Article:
Joelle Leandre: Basse continue

Eyal Hareuveni By

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Joelle Leandre: Basse continue
Hors Oeil Editions

2008 was a good year for French bass master Joelle Leandre: a biographical book A voix basse, assembling her talks with journalist and producer Frank Medioni; excellent discs, with bass comrade Barre Phillips—A l'improviste (Kadima Collective), with reed player Akosh S.—KOR (Leo), her Stone Quartet (DMG); and a recent documentation of her 2007 tour in Israel—Live In Israel (Kadima Collective). And now this remarkable documentary film, a full 140 minutes, packaged with a beautiful booklet of paintings by Leandre and haiku-like poetry by Swiss writer Jean-Noel von der Weid dedicated to her art. (Samples: The dialectic of the swing: / Impregnable lips counterpoint / budding brambles and There are no flamingos pinker than / at the edge of the wounds torn by nails.)

Directed by Christine Baudillon, and shot by her and Francois Lagarde, the documentary follows Leandre during the past two years—at in her home in Paris and country home in South France, her residence at Mills College in California, various musical meetings throughout France and Belgium and her tour in Israel. The articulate and passionate Leandre shares her passion and her uncompromising conviction on behalf of her art—and commitment to free improvisation—in a series of anecdotes, interviews and daily chats with friends and associates. She speaks about the formative influence of iconoclastic free-thinkers and composers such as John Cage and Giancinto Scelci, the exemplary role of Derek Bailey, and the egalitarian and urgent character of genuinely free improvisation. She is seen and heard while discussing its burning passion, the never-ending, chaotic and serendipitous manner of finding one's way, the need to look and be open for the unknown, and the scarcity of like-minded musicians (even this writer was captured in a brief scene, attempting to compare the state of mind of the free improviser as described by the artist with the Buddhist notion of emptiness). As a kind of summary of her art, he states: "improvisation is life."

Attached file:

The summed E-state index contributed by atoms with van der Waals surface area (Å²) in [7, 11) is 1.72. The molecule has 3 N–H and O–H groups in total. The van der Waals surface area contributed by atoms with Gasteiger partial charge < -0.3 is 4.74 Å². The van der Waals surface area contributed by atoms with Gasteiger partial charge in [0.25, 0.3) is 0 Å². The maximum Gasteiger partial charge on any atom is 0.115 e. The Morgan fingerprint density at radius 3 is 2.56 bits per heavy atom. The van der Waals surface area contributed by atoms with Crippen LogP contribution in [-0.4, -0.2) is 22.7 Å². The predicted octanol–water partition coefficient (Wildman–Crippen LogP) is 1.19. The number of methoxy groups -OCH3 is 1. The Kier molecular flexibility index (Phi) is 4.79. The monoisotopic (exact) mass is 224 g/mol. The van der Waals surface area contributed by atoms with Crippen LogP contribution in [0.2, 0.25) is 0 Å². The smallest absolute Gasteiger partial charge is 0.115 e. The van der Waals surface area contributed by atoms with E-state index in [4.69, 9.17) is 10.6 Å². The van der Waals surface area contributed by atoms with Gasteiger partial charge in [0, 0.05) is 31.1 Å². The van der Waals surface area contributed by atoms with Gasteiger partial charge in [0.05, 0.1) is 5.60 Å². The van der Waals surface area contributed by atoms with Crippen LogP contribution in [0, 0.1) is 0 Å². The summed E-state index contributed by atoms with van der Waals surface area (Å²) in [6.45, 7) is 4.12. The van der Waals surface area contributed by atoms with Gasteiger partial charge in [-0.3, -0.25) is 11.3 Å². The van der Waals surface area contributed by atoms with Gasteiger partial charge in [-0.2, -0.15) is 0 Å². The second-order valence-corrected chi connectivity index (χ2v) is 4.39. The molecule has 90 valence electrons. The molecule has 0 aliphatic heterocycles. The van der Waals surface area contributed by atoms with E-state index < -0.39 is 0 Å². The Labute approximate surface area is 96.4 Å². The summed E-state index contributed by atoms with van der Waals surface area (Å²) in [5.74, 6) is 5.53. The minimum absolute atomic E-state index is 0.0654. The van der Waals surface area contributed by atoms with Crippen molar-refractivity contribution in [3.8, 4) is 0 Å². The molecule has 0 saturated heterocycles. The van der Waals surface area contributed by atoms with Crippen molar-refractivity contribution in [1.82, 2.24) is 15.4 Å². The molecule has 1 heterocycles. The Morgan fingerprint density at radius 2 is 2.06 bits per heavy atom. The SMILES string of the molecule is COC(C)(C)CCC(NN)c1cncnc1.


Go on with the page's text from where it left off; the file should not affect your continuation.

The musical meetings capture her versatility, attentiveness and the resourceful ways she uses to push her students and sometimes musical partners from their "comfort zone." These meetings feature her in a truly magnificent duet with Anthony Braxton on the alto sax, from a 2007 recording session; inventive and funny duets with guitarist Fred Frith, violin player India Cooke and Barre Phillips; provocative and inspired musical performances with vocalist Lauren Newton and trombone player George Lewis; the solo performance of a Cage composition ("A flower") and other improvisations, including a folky-swinging meeting with reed player Akosh S. and her European quintet performing a chamber jazz free-form suite. Finally, the film captures her in performance in Israel with bassist Jean Claude Jones, reed player Steve Horenstein, oud player Sammer Makhoul and in solo recital in Palestinian Ramallah.

Baudillon presents a loving and clever portrayal of Leandre as an artist who commands the viewer's full attention, touching the spectator personally and deeply. Leandre, even when she declares that she carries no messages in her improvisations, nevertheless offers wise and often humorous performances that call for an active involvement on the part of the listener, transmitting to him or her the importance of refusing to be complacent about their world, whether it be the artistic, the social or the political realm. Throughout, the film shows Leandre as always ready to examine, challenge, and ultimately change common conventions. The documentary amounts to a tour-de-force as an overview of this unique musician.


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